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Credit inquiry


cbecerra13
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Until the Fair Isaac corporation shows us their mathematical model or at least confirms how the sensativities work, no knows exactly for sure (just like everything else about the FICO score). Fair Isaac has given the public tantalizing clues about the calculations of the major factors computed into the score.

What I have heard from various sources is about five points an inquiry. The more time that passes, the less of a negative value. But then again, nobody knows exactly until Fair Isaac reveals their secrets.

The Fair Isaac corporation also feels that the AVERAGE person has only >>>ONE<<< inquiry per year. Therefore, the more inquiries you have, the more out of the norm that you are out of their statistical model.

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If you look at the reason codes not the ones the CRAs give to consumers but the ones you see from the creditors especially in the adverse action letters.

I have seen a few reason codes dealing with inquiries:

1. too many inquiries in the last 12 months

2. too many inquiries in the last 6 months

3. too many inquiries in the last 30 days

So I know the scoring is immediately affect by 1 year; also recently think it was swede that pointed out one thing which I had overlooked prior; in the FCRA or somewhere recently seen it says that only credit related inquiries are to affect you in the 1st year. My computer is going way too slow to night to even go hunting; but will when I can get the chance.

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And the WORST reason code pertaining to inquiries is the one about having five inquiries in the past 30 days.

That one is a deal breaker for getting credit and when getting a mortgage, you are about guaranteed to get one of those codes if you are moving into a new house and getting everything (like utilities) set up in your name.

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<blockquote>Originally posted by businessdebt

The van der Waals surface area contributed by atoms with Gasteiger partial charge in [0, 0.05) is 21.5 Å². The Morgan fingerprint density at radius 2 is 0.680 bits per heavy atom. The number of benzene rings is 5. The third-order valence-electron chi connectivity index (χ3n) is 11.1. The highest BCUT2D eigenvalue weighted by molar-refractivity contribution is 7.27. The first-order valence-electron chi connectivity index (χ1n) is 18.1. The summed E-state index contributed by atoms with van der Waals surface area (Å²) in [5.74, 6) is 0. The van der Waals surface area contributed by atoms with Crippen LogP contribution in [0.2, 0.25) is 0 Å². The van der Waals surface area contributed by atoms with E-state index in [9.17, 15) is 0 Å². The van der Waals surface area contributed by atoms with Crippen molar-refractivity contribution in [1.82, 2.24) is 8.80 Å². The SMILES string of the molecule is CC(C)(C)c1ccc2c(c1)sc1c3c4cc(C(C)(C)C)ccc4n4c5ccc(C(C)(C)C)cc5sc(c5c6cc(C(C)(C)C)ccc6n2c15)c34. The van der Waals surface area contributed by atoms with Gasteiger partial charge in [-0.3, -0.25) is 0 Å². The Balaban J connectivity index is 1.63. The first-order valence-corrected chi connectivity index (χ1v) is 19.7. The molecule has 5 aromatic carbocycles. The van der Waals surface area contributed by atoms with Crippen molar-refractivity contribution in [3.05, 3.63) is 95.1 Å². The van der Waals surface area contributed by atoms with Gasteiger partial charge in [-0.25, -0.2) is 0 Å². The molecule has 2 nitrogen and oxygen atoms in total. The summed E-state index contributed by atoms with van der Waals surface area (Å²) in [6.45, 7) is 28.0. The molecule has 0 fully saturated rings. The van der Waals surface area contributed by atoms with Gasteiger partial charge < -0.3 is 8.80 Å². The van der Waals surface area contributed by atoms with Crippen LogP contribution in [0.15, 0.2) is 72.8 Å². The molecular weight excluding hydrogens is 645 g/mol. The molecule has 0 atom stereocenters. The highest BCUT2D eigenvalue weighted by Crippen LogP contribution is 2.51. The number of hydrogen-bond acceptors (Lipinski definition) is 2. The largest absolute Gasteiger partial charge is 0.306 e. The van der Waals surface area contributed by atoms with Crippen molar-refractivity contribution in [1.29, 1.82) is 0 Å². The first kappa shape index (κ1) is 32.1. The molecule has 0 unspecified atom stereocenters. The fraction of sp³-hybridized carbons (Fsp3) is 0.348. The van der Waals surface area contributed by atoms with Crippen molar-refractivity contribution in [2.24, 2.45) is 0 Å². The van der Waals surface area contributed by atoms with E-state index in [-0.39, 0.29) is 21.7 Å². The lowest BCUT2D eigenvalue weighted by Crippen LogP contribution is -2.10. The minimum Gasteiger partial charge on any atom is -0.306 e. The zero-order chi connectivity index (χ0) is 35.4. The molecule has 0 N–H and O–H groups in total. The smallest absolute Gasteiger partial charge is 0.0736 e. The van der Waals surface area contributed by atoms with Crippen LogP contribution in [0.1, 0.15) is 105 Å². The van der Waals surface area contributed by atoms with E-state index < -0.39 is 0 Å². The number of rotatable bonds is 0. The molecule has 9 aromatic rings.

We might have to ask KB9 about this, but I think the more recent ones do affect your credit more than the older ones. I don't know the exact rule though.

</blockquote>

ANYTHING that's more recent on your reports will effect the score more.

<blockquote>Originally posted by kb9tbq

So I know the scoring is immediately affect by 1 year; also recently think it was swede that pointed out one thing which I had overlooked prior; in the FCRA or somewhere recently seen it says that only credit related inquiries are to affect you in the 1st year.

</blockquote>

Unless inquiries are employment related, they are not supposed to stay on your reports for 2 year. Any other related inquiries has a life expectancy of 1 year according to Congress.

§ 609. Disclosures to consumers [15 U.S.C. § 1681g]

(a) Information on file; sources; report recipients. Every consumer reporting agency shall, upon request, and subject to 610(a)(1) [§ 1681h], clearly and accurately disclose to the consumer:

(1) All information in the consumer's file at the time of the request, except that nothing in this paragraph shall be construed to require a consumer reporting agency to disclose to a consumer any information concerning credit scores or any other risk scores or predictors relating to the consumer.

(2) The sources of the information; except that the sources of information acquired solely for use in preparing an investigative consumer report and actually used for no other purpose need not be disclosed: Provided, That in the event an action is brought under this title, such sources shall be available to the plaintiff under appropriate discovery procedures in the court in which the action is brought.

(3)(A) Identification of each person (including each end-user identified under section 607(e)(1) [§ 1681e]) that procured a consumer report

(i) for employment purposes, during the 2-year period preceding the date on which the request is made; or

(ii) for any other purpose, during the 1-year period preceding the date on which the request is made.

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